2. Russia began rapidly revamping their military and starting their nuclear programs

    Argument 3

    Another effect of the dropping of the nuclear bomb on japan was it caused political unrest among leadership in Moscow. They were behind the U.S when it came to power and influence in the international community.

    •  Nuclear capability was seen as a “master card” for diplomacy for Truman (Bernstein 35). Russia now didn’t have leverage in negotiations that were to come following WWII.
    • “It was clearly realized that this was a New Fact in the world’s power politics, that the bomb constituted a threat to Russia” (36 Bernstein). Stalin was fearful of the technological and economical advances of the western world.
    • After WWII ended U.S. wanted to spread democracy to the damaged Europe.
    1. This made Russia angry because they wanted to push their agenda of spreading Communism.
    2. Russia’s focus was on the surrounding countries to spread their ideas to because they could be used as extra layer of protection to their boarders.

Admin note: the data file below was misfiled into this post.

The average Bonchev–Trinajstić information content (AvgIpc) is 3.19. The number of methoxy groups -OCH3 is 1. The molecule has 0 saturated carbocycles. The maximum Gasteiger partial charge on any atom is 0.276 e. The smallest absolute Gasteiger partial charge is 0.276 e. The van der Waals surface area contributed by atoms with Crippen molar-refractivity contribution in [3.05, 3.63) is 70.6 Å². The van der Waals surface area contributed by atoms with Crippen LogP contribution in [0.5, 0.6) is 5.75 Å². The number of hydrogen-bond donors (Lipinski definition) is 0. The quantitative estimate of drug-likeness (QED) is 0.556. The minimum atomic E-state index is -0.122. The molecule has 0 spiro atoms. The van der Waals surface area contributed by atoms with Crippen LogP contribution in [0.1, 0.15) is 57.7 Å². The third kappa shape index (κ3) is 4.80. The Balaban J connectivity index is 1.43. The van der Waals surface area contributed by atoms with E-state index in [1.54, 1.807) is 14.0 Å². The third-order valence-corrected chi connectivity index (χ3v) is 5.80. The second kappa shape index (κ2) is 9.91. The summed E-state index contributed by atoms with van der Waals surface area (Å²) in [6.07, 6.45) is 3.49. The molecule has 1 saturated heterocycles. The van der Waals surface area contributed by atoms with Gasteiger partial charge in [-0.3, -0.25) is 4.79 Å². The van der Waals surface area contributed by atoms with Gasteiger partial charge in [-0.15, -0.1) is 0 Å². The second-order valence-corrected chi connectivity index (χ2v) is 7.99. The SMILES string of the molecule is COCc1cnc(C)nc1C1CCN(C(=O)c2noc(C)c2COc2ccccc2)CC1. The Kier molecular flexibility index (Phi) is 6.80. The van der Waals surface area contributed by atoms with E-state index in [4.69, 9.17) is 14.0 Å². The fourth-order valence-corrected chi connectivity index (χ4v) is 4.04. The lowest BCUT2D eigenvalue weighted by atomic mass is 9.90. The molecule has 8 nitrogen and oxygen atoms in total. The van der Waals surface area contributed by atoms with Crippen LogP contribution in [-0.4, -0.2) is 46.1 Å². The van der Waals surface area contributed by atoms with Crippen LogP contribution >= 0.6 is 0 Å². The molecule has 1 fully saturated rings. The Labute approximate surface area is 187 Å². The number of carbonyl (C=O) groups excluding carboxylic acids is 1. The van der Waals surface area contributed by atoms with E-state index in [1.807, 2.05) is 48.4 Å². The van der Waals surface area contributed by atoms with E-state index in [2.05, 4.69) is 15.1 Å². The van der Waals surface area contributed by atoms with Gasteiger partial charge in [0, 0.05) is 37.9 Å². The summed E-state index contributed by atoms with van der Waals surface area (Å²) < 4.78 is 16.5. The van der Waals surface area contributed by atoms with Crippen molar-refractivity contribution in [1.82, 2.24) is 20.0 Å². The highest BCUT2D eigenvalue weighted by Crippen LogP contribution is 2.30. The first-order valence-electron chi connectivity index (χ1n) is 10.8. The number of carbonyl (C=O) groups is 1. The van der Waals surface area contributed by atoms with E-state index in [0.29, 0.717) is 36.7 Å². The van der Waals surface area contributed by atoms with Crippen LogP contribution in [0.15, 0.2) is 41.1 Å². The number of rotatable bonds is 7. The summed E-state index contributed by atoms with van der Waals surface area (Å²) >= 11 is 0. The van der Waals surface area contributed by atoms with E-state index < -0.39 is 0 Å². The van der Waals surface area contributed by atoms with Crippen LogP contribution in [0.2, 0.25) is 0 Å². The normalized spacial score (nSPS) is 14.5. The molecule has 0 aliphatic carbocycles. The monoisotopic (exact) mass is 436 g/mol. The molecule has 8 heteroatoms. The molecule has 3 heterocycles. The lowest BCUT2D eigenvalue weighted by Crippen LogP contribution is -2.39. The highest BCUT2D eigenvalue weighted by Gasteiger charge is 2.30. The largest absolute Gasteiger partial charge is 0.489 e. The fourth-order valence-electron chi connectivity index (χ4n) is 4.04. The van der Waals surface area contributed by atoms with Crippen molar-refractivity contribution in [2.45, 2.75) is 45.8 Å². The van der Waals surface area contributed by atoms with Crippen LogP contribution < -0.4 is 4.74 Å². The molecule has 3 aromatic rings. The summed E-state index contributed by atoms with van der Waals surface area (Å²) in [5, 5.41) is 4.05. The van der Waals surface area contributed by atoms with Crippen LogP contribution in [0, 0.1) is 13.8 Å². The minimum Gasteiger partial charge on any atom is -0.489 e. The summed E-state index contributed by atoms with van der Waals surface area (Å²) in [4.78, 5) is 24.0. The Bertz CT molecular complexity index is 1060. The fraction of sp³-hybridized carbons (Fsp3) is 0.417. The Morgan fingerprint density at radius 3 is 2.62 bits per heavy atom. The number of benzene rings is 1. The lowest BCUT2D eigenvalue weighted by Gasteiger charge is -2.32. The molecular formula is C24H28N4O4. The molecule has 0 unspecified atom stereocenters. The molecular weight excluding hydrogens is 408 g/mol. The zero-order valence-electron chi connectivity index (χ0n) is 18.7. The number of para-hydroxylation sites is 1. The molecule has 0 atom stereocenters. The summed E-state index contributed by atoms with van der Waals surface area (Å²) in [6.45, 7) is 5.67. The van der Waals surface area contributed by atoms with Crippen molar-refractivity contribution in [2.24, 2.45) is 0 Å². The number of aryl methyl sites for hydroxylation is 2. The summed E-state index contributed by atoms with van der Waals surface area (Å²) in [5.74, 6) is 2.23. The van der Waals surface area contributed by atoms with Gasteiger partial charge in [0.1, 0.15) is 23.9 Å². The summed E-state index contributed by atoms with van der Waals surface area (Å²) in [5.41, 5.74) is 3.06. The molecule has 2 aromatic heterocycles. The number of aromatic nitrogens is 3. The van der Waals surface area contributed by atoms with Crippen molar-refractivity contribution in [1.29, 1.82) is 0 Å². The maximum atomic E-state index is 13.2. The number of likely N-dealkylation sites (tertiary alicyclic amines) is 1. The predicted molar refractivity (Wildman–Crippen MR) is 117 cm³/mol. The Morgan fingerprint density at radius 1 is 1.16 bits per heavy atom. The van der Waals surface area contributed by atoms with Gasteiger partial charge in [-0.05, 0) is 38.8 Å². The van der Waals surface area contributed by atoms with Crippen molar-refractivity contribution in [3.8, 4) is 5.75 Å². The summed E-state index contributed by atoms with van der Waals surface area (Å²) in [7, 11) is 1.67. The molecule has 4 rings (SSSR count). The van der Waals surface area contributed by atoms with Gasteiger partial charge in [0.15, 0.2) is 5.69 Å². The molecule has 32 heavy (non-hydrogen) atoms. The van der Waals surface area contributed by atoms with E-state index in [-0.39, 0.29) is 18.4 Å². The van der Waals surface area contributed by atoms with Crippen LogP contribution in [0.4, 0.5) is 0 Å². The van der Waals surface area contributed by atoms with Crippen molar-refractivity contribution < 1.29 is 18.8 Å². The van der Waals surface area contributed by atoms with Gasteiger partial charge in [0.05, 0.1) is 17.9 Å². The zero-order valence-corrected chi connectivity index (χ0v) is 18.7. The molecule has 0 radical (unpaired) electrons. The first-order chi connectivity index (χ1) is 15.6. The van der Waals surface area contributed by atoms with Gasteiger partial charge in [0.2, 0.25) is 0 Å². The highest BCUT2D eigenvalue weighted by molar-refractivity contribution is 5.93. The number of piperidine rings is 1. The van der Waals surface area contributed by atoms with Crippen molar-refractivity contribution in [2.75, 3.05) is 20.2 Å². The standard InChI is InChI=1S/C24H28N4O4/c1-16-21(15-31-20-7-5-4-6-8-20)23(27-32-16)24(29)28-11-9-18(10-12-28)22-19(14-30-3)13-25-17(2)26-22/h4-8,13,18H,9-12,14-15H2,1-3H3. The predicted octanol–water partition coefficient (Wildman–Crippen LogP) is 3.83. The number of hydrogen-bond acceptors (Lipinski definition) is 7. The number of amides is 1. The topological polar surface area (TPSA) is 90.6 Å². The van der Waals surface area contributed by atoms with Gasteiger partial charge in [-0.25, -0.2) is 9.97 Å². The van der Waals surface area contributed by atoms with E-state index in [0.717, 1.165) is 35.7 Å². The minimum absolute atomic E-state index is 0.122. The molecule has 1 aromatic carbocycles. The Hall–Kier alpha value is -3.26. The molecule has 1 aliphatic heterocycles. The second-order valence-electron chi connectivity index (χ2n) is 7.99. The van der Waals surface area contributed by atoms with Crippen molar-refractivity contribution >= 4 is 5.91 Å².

Annotated Bibliography

    Bernstein, Barton J. Politics and Policies of the Truman Administration. New Viewpoints, 1974.

    The book Politics and polices of the Truman Administration by Bernstein goes in depth about how and why the Truman administration made certain decisions about foreign policy. This book covered behind the scenes during the Manhattan project and how the politics of it shaped the decision making of President Truman. It detailed the conversations with Truman’s advisors and the physicists in attempting to persuade him to tell Russia about their nuclear capability.

    The book used foreshadowing when Bernstein talks about the physicists warn Truman of the consequences of dropping the bomb and how it would start a nuclear arms race. When they predicted was in fact true. After the bomb was dropped the book talks about how the Russians saw it as a direct threat and their reactions to it. Overall this book touches on mainly the political side of the start of the cold war and during the cold war.

    Woods, Randall Bennett., and Howard Jones. Dawning of the Cold War: the United States Quest for Order. Dee, 1994.

    The book Dawning of the Cold War focuses on the time period leading up to the cold war. It touches on the major events that shaped the confrontation between The U.S and Russia. The book gave insight on the mindset Truman had as he made decisions when it came to the control of Nuclear weapons. Woods wrote about the Truman’s Quest for mediation with Russia while keeping them in the dark about their nuclear capability. It ultimately failed which led to the cold war.